Wisconsin dairy farms have been hit hard by Republican governance. Now there’s 1,400 fewer of them

The New York Times’ write-up on Wisconsin’s struggling dairy farmers reads like a case study in how conservatism works to screw over its own constituents as much as or more than any of the people conservatism promises to screw over. The consequences are severe, and in the case of Wisconsin, they are that the total number of dairy herds in the state is now below 8,000: “Over the past two years, nearly 1,200 of the state’s dairy farms have stopped milking cows and so far this year, another 212 have disappeared, with many shifting production to beef or vegetables.”

How did it happen? Through a perfect storm of Republican decisions, all coming together to swamp the state’s dairy farmers with one hit after another.

• At heart, it is an oversupply problem. Former (Republican) Gov. Scott Walker set a goal of overtaking (Democratic) California in milk production, for no particular reason other than personal pride and/or spite. The policies he pushed to encourage production worked well—and tanked milk prices, sending them from $25 per 100 lbs to under $17. “It was more an example of arrogance than practicality,” Family Farm Defenders president Joel Greeno told The Times.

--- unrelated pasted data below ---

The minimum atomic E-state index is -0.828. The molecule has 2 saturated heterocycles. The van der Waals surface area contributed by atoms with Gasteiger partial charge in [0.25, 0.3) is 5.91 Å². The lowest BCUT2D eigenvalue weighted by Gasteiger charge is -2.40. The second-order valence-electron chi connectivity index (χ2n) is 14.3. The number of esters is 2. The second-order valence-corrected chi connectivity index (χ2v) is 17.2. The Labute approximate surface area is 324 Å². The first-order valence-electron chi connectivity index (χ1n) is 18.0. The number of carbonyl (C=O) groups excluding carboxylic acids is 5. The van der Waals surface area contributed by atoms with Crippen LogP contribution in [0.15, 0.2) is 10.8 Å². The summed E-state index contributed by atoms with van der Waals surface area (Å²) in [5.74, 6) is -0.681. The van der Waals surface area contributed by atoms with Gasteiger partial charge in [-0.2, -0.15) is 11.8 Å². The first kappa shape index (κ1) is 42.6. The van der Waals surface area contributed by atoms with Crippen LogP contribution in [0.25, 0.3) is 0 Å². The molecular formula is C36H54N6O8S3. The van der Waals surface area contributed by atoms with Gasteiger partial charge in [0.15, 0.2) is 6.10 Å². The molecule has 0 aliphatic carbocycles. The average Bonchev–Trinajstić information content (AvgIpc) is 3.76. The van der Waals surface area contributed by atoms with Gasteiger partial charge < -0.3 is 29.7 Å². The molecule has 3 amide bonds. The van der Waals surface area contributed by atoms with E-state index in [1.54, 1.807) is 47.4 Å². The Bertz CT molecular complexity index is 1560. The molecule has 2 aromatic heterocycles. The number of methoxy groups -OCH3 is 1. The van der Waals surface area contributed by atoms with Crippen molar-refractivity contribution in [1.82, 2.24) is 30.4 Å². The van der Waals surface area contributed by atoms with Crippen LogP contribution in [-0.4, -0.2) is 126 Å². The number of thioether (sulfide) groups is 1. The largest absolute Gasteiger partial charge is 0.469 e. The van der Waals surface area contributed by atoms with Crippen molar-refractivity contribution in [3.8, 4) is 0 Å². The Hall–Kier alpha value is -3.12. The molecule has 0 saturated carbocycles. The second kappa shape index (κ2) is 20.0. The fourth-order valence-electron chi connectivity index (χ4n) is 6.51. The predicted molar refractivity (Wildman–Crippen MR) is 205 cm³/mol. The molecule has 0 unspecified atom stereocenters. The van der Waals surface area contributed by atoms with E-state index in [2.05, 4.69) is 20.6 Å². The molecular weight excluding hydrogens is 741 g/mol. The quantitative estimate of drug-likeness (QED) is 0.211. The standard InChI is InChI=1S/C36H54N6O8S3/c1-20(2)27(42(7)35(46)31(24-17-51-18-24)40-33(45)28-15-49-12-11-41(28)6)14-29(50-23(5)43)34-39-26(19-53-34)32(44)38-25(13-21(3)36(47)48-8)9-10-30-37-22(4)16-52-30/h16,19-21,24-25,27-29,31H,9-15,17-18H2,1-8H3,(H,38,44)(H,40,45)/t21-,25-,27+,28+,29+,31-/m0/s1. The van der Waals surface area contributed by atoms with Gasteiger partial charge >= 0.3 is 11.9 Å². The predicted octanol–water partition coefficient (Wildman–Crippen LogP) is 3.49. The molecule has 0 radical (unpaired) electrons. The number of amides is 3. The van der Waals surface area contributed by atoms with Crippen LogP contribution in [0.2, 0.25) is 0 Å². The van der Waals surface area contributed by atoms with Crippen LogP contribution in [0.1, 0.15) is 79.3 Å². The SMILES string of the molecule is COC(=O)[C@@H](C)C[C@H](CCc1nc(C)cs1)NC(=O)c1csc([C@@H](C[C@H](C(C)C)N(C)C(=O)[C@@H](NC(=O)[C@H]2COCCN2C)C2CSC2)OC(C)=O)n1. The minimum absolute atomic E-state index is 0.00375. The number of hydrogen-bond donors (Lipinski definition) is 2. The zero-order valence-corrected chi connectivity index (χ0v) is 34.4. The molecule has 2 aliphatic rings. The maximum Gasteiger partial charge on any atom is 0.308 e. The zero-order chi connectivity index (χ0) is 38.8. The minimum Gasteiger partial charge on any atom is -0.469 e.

• On top of that, the new Republican fury against immigrants—and, especially, the Trump administration’s efforts against them—have dried up the supply of immigrant farm labor. Trump may have employed immigrants by the dozens in his own private clubs, but it’s getting difficult for the farmers of America to find the workers they need to get their products from farm to market.

• And then came the Trump trade war. Trump’s new tariffs meant to cut metals imports have resulted in a bevy of retaliatory tariffs. Among the most devastating to these particular farmers: a new 25% Mexican tariff on American cheese. That’s reduced foreign demand even further in a market already suffering from overproduction. The Times pegs expected lost farm revenue from dairy tariffs at about $16.6 billion—far above what Trump’s one-check subsidies to farmers are even pretending to cover.

Put it all together, add new corporate megafarms, and there you go: a recipe for shuttering family dairy farms by the hundreds, both in Wisconsin and elsewhere. The ongoing Trump trade war has caused personal farm income to fall by the most that it has in three years.

Trump is still assuring farmers that his still-theoretical modifications to NAFTA will make all the current market pain worthwhile and then some. It’s not likely that the 1,400 shuttered Wisconsin dairy farms will find much solace in that.


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